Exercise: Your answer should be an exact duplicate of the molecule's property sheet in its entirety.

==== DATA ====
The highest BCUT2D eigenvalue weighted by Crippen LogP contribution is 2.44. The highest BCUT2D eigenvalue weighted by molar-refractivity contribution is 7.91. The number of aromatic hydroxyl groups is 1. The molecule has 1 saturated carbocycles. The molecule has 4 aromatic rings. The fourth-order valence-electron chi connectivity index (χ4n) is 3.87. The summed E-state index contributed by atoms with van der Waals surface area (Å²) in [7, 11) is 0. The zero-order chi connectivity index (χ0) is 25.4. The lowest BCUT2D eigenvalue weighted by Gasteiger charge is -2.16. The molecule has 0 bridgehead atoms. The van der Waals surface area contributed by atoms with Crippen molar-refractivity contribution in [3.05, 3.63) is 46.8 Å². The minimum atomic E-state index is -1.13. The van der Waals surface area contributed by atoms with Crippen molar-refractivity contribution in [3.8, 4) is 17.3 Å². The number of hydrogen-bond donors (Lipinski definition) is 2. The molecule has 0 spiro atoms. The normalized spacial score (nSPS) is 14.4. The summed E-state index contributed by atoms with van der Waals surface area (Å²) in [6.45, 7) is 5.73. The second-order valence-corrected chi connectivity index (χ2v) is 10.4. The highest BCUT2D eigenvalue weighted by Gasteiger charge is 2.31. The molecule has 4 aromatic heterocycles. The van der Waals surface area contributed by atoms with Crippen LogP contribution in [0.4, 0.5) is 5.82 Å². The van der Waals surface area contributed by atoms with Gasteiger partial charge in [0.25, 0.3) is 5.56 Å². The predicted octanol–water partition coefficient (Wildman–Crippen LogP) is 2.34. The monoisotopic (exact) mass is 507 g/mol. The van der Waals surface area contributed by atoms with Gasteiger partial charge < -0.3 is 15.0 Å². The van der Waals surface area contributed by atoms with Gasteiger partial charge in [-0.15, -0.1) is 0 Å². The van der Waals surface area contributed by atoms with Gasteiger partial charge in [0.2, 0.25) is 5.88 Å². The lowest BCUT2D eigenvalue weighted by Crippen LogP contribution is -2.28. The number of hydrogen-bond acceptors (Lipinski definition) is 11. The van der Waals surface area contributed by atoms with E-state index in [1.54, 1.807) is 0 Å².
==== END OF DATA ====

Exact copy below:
The highest BCUT2D eigenvalue weighted by Crippen LogP contribution is 2.44. The highest BCUT2D eigenvalue weighted by molar-refractivity contribution is 7.91. The number of aromatic hydroxyl groups is 1. The molecule has 1 saturated carbocycles. The molecule has 4 aromatic rings. The fourth-order valence-electron chi connectivity index (χ4n) is 3.87. The summed E-state index contributed by atoms with van der Waals surface area (Å²) in [7, 11) is 0. The zero-order chi connectivity index (χ0) is 25.4. The lowest BCUT2D eigenvalue weighted by Gasteiger charge is -2.16. The molecule has 0 bridgehead atoms. The van der Waals surface area contributed by atoms with Crippen molar-refractivity contribution in [3.05, 3.63) is 46.8 Å². The minimum atomic E-state index is -1.13. The van der Waals surface area contributed by atoms with Crippen molar-refractivity contribution in [3.8, 4) is 17.3 Å². The number of hydrogen-bond donors (Lipinski definition) is 2. The molecule has 0 spiro atoms. The normalized spacial score (nSPS) is 14.4. The summed E-state index contributed by atoms with van der Waals surface area (Å²) in [6.45, 7) is 5.73. The second-order valence-corrected chi connectivity index (χ2v) is 10.4. The highest BCUT2D eigenvalue weighted by Gasteiger charge is 2.31. The molecule has 4 aromatic heterocycles. The van der Waals surface area contributed by atoms with Crippen LogP contribution in [0.4, 0.5) is 5.82 Å². The van der Waals surface area contributed by atoms with Gasteiger partial charge in [0.25, 0.3) is 5.56 Å². The predicted octanol–water partition coefficient (Wildman–Crippen LogP) is 2.34. The monoisotopic (exact) mass is 507 g/mol. The van der Waals surface area contributed by atoms with Gasteiger partial charge < -0.3 is 15.0 Å². The van der Waals surface area contributed by atoms with Gasteiger partial charge in [-0.15, -0.1) is 0 Å². The van der Waals surface area contributed by atoms with Gasteiger partial charge in [0.2, 0.25) is 5.88 Å². The lowest BCUT2D eigenvalue weighted by Crippen LogP contribution is -2.28. The number of hydrogen-bond acceptors (Lipinski definition) is 11. The van der Waals surface area contributed by atoms with E-state index in [1.54, 1.807) is 0 Å².